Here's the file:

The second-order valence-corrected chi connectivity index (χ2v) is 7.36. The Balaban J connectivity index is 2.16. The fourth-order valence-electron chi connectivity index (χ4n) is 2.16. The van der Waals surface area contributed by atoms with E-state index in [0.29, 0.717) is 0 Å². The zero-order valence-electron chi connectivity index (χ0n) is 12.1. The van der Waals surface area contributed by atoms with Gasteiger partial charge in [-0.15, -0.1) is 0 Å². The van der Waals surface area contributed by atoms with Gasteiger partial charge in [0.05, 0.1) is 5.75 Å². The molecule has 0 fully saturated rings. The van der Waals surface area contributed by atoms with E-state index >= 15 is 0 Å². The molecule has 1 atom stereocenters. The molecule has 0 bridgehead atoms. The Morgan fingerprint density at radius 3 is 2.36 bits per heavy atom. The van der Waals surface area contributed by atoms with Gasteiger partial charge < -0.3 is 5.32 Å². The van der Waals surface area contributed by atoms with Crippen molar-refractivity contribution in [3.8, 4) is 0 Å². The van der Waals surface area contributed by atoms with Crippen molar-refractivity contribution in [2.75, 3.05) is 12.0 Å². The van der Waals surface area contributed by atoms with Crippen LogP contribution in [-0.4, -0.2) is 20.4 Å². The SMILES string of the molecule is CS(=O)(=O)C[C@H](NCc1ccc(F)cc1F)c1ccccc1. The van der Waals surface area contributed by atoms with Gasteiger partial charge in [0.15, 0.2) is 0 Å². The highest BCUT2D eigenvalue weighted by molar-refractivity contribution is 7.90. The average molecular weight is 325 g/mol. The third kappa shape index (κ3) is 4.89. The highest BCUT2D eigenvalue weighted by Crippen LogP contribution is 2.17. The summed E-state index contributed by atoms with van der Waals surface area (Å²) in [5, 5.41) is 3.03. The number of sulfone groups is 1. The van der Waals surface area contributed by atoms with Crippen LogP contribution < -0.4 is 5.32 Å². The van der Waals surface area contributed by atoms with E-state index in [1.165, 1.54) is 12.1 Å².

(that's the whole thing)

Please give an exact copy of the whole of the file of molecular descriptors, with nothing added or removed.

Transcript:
The second-order valence-corrected chi connectivity index (χ2v) is 7.36. The Balaban J connectivity index is 2.16. The fourth-order valence-electron chi connectivity index (χ4n) is 2.16. The van der Waals surface area contributed by atoms with E-state index in [0.29, 0.717) is 0 Å². The zero-order valence-electron chi connectivity index (χ0n) is 12.1. The van der Waals surface area contributed by atoms with Gasteiger partial charge in [-0.15, -0.1) is 0 Å². The van der Waals surface area contributed by atoms with Gasteiger partial charge in [0.05, 0.1) is 5.75 Å². The molecule has 0 fully saturated rings. The van der Waals surface area contributed by atoms with E-state index >= 15 is 0 Å². The molecule has 1 atom stereocenters. The molecule has 0 bridgehead atoms. The Morgan fingerprint density at radius 3 is 2.36 bits per heavy atom. The van der Waals surface area contributed by atoms with Gasteiger partial charge < -0.3 is 5.32 Å². The van der Waals surface area contributed by atoms with Crippen molar-refractivity contribution in [3.8, 4) is 0 Å². The van der Waals surface area contributed by atoms with Crippen molar-refractivity contribution in [2.75, 3.05) is 12.0 Å². The van der Waals surface area contributed by atoms with Crippen LogP contribution in [-0.4, -0.2) is 20.4 Å². The SMILES string of the molecule is CS(=O)(=O)C[C@H](NCc1ccc(F)cc1F)c1ccccc1. The van der Waals surface area contributed by atoms with Gasteiger partial charge in [0.15, 0.2) is 0 Å². The highest BCUT2D eigenvalue weighted by molar-refractivity contribution is 7.90. The average molecular weight is 325 g/mol. The third kappa shape index (κ3) is 4.89. The highest BCUT2D eigenvalue weighted by Crippen LogP contribution is 2.17. The summed E-state index contributed by atoms with van der Waals surface area (Å²) in [5, 5.41) is 3.03. The number of sulfone groups is 1. The van der Waals surface area contributed by atoms with Crippen LogP contribution < -0.4 is 5.32 Å². The van der Waals surface area contributed by atoms with E-state index in [1.165, 1.54) is 12.1 Å².